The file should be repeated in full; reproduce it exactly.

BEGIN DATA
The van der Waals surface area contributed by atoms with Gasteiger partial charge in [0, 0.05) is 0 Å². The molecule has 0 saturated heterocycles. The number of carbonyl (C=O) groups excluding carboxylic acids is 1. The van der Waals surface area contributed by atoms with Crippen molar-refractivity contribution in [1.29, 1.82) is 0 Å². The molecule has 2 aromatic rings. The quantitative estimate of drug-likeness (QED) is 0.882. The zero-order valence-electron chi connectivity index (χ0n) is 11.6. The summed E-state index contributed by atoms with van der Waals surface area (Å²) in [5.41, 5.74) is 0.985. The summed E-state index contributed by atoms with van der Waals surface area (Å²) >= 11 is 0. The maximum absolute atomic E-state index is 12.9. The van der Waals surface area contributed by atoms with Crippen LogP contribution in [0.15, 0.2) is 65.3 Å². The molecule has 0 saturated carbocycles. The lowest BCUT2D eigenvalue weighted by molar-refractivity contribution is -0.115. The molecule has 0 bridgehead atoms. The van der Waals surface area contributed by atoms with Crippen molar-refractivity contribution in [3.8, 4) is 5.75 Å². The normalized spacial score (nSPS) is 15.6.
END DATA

The van der Waals surface area contributed by atoms with Gasteiger partial charge in [0, 0.05) is 0 Å². The molecule has 0 saturated heterocycles. The number of carbonyl (C=O) groups excluding carboxylic acids is 1. The van der Waals surface area contributed by atoms with Crippen molar-refractivity contribution in [1.29, 1.82) is 0 Å². The molecule has 2 aromatic rings. The quantitative estimate of drug-likeness (QED) is 0.882. The zero-order valence-electron chi connectivity index (χ0n) is 11.6. The summed E-state index contributed by atoms with van der Waals surface area (Å²) in [5.41, 5.74) is 0.985. The summed E-state index contributed by atoms with van der Waals surface area (Å²) >= 11 is 0. The maximum absolute atomic E-state index is 12.9. The van der Waals surface area contributed by atoms with Crippen LogP contribution in [0.15, 0.2) is 65.3 Å². The molecule has 0 saturated carbocycles. The lowest BCUT2D eigenvalue weighted by molar-refractivity contribution is -0.115. The molecule has 0 bridgehead atoms. The van der Waals surface area contributed by atoms with Crippen molar-refractivity contribution in [3.8, 4) is 5.75 Å². The normalized spacial score (nSPS) is 15.6.